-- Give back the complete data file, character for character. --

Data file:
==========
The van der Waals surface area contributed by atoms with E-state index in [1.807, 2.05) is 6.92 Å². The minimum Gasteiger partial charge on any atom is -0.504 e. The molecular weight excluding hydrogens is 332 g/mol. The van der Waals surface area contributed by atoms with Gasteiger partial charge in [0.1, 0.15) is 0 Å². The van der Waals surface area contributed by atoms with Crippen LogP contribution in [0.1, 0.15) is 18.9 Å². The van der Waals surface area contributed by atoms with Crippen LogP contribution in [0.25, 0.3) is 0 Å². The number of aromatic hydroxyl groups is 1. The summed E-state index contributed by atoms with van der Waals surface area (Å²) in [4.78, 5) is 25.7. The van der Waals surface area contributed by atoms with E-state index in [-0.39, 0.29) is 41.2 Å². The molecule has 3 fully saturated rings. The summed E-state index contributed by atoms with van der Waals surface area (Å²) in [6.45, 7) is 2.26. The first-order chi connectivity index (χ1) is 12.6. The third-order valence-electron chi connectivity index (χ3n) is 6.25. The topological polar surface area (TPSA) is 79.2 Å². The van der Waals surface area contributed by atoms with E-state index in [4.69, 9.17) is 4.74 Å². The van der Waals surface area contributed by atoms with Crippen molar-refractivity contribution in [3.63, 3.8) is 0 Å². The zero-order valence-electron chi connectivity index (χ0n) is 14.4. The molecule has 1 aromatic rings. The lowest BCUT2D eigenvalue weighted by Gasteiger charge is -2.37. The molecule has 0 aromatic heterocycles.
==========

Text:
The van der Waals surface area contributed by atoms with E-state index in [1.807, 2.05) is 6.92 Å². The minimum Gasteiger partial charge on any atom is -0.504 e. The molecular weight excluding hydrogens is 332 g/mol. The van der Waals surface area contributed by atoms with Gasteiger partial charge in [0.1, 0.15) is 0 Å². The van der Waals surface area contributed by atoms with Crippen LogP contribution in [0.1, 0.15) is 18.9 Å². The van der Waals surface area contributed by atoms with Crippen LogP contribution in [0.25, 0.3) is 0 Å². The number of aromatic hydroxyl groups is 1. The summed E-state index contributed by atoms with van der Waals surface area (Å²) in [4.78, 5) is 25.7. The van der Waals surface area contributed by atoms with E-state index in [-0.39, 0.29) is 41.2 Å². The molecule has 3 fully saturated rings. The summed E-state index contributed by atoms with van der Waals surface area (Å²) in [6.45, 7) is 2.26. The first-order chi connectivity index (χ1) is 12.6. The third-order valence-electron chi connectivity index (χ3n) is 6.25. The topological polar surface area (TPSA) is 79.2 Å². The van der Waals surface area contributed by atoms with E-state index in [4.69, 9.17) is 4.74 Å². The van der Waals surface area contributed by atoms with Crippen molar-refractivity contribution in [3.63, 3.8) is 0 Å². The zero-order valence-electron chi connectivity index (χ0n) is 14.4. The molecule has 1 aromatic rings. The lowest BCUT2D eigenvalue weighted by Gasteiger charge is -2.37. The molecule has 0 aromatic heterocycles.